Two seniors from Bristol Eastern, point guard Hannah Maghini of the Lancers girls basketball team, and Jordon Champagne, one of the leaders of the school’s wrestling team, share “Athlete of the Week” honors.
Maghini, the daughter of Michele and Paul Maghini, led coach Tony Floyd’s charges in two losses last week. The season-opener saw the Plainville take down the visiting Lancers 61-55 on Thursday while E. O. Smith beat them 54-45 on Saturday in Storrs. Maghini was a bright spot for the Lancers in scoring a team-best 20 and a game-high 24 points, respectively.
Floyd has called her an all-round player who is one of the best 3-point shooters in school history after hitting seven in a game last season. Maghini helped lead the Lancers last season, showcasing the team’s best overall statistics, 15.2 points per game, 4.0 assists, 2.1 steals and 5.0 rebounds.
“The past two games have been a learning experience for us and we definitely are working on defense and communications,” Maghini said. “I feel we’re still learning how to play together as a new team. I think we have to take it one game at a time.”
Despite the opening week losses, Maghini is upbeat of what will follow.
“We’re hoping to head to the [state] tournament,” Maghini said. “I think that’s possible. As the season goes on, we’ll achieve some goals and create more.”
When asked what she likes about the sport, she had different reasons including helping her prepare herself for the future.
“I’ve been playing it most of my life and have made my closest friends through [basketball],” Maghini said. “It’s taught me, just like Floyd [has], a lot of lessons I’ll take with me. I’ve had him for a coach for four years and he’s definitely taught me lessons that I’ll take with me after high school in the outside world.”
Next year, Maghini, a 2017 three-time all-conference player for the Lancers, plans to study nursing in college, and, if possible, play basketball at that next level.
Champagne, the son of Dayna and Joey Champagne, wrestles at 113 pounds for Eastern coach Bryant Lishness.
Starting out solid this winter, Champagne finished first on Saturday when he and his teammates captured the six-school C.J. Memorial Tournament at Berlin High. Not only did they walk away with the top hardware, but in doing so, edged out Vermont’s Mount Academy Union (MAU) for the title 237-221, a team that’s currently on a national record run of 29 consecutive state titles. The streak began during the 1988-89 season and also yielded MAU eight New England championships, including includes three in the past four years.
Champagne was one of three Eastern grapplers to win in the finals.
“Jordon is one of our senior leaders and is one of our most experienced wrestlers on the team,” Lishness said. “He has been in the varsity lineup all four years he has been with the program and is one our biggest producers of team points as he earns bonus points consistently with pins, majors or techs almost every match.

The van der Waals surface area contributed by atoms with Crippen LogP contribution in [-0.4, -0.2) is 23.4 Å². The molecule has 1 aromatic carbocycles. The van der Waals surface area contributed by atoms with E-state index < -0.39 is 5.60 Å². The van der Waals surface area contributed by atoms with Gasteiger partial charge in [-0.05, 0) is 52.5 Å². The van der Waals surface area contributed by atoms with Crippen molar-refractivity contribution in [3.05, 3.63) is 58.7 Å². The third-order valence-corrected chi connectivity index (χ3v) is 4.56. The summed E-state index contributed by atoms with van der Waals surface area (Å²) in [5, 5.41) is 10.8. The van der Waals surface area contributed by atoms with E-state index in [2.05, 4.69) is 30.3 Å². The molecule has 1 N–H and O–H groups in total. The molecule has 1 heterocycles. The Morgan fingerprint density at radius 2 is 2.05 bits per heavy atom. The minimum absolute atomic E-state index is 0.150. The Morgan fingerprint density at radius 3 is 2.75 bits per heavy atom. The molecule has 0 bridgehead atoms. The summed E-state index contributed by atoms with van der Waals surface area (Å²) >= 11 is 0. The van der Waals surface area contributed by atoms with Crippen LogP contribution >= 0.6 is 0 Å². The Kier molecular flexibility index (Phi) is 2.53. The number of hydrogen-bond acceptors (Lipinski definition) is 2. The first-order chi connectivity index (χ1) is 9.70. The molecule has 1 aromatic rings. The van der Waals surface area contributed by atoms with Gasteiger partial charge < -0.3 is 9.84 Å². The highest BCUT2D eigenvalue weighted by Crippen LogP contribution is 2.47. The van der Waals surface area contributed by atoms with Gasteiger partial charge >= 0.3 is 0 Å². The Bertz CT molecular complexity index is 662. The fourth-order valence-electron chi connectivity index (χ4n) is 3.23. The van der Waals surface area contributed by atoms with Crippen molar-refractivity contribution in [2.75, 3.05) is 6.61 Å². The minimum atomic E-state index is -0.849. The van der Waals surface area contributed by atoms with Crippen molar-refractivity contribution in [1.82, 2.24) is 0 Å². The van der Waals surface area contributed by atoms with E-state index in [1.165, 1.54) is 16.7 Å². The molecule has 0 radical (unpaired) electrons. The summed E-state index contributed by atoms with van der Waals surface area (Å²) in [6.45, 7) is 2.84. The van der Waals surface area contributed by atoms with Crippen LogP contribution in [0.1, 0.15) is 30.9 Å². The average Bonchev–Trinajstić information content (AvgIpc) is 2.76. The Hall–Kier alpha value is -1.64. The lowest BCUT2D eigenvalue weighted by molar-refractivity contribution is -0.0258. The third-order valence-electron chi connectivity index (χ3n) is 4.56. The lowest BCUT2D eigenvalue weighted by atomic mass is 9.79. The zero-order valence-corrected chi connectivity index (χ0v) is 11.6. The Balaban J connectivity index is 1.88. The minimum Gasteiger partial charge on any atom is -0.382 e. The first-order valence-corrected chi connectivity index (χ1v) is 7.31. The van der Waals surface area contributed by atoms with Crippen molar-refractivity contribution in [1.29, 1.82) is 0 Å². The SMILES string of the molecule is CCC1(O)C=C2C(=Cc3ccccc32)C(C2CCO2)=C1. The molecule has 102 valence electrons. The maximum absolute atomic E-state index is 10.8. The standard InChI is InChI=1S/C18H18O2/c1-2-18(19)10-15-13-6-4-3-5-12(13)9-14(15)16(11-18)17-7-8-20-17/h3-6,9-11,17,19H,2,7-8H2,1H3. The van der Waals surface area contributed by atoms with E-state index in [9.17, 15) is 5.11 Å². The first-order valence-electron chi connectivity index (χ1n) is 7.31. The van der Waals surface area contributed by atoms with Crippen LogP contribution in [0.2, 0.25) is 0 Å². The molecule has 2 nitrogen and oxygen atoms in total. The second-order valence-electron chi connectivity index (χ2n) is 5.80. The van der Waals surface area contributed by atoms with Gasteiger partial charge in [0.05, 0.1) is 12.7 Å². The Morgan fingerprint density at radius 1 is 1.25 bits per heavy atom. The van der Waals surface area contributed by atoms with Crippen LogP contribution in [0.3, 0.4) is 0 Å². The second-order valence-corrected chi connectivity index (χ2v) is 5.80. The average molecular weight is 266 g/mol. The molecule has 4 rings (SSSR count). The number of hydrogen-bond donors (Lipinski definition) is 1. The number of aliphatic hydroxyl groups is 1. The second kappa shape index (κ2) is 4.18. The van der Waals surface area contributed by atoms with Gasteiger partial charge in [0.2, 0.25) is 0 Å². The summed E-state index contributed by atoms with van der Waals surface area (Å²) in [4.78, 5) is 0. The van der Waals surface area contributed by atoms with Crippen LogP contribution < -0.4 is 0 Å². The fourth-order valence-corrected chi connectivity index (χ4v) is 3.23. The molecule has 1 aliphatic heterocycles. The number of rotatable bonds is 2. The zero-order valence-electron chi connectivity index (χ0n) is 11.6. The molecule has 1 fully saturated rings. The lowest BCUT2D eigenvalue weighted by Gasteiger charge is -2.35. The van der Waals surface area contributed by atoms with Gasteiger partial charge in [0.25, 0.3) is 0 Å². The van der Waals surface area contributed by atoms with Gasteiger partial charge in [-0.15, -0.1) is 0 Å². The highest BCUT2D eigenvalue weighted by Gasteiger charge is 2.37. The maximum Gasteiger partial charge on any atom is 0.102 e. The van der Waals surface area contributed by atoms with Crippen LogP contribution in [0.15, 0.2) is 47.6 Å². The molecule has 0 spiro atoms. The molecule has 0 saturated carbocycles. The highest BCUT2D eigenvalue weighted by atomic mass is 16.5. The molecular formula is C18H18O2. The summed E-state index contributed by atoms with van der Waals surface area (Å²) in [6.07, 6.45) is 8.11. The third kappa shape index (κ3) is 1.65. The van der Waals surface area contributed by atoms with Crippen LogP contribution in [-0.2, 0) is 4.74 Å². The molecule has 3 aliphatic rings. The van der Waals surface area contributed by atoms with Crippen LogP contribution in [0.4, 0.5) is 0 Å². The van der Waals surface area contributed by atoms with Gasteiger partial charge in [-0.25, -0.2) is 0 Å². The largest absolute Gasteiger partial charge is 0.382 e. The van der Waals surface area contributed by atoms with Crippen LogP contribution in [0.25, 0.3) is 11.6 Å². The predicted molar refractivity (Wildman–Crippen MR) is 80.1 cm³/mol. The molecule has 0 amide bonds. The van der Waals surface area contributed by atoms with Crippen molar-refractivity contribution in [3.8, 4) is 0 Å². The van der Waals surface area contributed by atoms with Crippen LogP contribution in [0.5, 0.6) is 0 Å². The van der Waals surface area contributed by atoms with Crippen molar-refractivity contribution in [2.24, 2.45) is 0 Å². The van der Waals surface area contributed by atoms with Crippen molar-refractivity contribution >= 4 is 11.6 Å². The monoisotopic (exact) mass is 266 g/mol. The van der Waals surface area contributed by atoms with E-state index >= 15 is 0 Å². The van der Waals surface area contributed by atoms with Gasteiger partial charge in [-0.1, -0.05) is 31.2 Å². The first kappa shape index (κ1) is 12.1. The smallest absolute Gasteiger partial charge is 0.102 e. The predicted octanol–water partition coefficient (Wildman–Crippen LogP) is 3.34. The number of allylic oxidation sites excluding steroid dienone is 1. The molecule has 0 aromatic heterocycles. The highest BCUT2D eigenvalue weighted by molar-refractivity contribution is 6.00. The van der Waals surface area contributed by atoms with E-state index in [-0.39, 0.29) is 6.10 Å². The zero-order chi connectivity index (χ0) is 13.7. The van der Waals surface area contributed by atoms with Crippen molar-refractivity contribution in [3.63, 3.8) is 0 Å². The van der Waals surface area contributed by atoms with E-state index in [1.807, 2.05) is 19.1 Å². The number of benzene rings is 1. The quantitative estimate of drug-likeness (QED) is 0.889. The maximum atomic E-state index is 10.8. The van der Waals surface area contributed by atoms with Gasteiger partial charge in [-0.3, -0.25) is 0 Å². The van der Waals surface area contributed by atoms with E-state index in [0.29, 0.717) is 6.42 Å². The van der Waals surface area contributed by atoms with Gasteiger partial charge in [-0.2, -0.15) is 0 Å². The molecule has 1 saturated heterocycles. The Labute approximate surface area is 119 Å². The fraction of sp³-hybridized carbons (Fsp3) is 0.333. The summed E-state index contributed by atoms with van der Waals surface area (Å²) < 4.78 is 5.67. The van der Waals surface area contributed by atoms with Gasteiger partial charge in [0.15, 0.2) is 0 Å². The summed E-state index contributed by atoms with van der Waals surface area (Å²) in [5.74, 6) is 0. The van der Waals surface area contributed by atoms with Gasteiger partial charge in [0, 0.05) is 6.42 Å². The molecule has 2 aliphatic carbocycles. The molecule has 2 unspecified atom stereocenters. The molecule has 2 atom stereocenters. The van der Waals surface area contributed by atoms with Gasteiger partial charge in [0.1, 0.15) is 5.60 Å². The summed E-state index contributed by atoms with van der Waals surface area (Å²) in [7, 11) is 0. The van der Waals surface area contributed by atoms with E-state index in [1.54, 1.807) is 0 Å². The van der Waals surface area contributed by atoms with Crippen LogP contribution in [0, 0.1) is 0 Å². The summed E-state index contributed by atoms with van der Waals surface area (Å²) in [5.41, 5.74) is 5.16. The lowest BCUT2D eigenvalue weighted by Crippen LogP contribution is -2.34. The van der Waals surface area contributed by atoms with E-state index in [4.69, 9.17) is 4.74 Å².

“Jordon is a great kid overall. He works hard and cares about his teammates and this program. [Sunday] he was one of many of our kids who gave back all day scoring tables for the Gladiator Youth Program. He really is a pleasure to coach.”
For Champagne, the win over the Vermont representatives was an important win for this year’s team.
“They haven’t lost a tournament in Connecticut in six years,” Champagne said. “I felt good because I was healthy and was confident in myself and my team and that I would win or so would team. I’m hoping to have an undefeated season and be able to go as far as the New England’s and place, and maybe go further than that.”
When asked what he liked about the sport, he listed a number of reasons.
“I just like the physical aspect of it and how it’s a 1-on-1 sport,” Champagne said. “If you make a mistake, it’s all on yourself to be able to get better as an individual. I like my coaches, they make me better each and every day. I also like the aspect of winning. It’s a very competitive sport.”
In closing his interview, Champagne left advice for the younger wrestlers.
“Stick with it,” Champagne said. “I know it can be hard at first with a lot of moves coming at you. The coaches will show you the basics and then they’ll start working a lot more on techniques and hitting the moves precisely. When I lose it makes me want to bounce back and get a win. That’s what I do.”
Champagne’s plan following graduation is to enter the military. He’s thinking Coast Guard first with the U.S. Navy also being a possibility.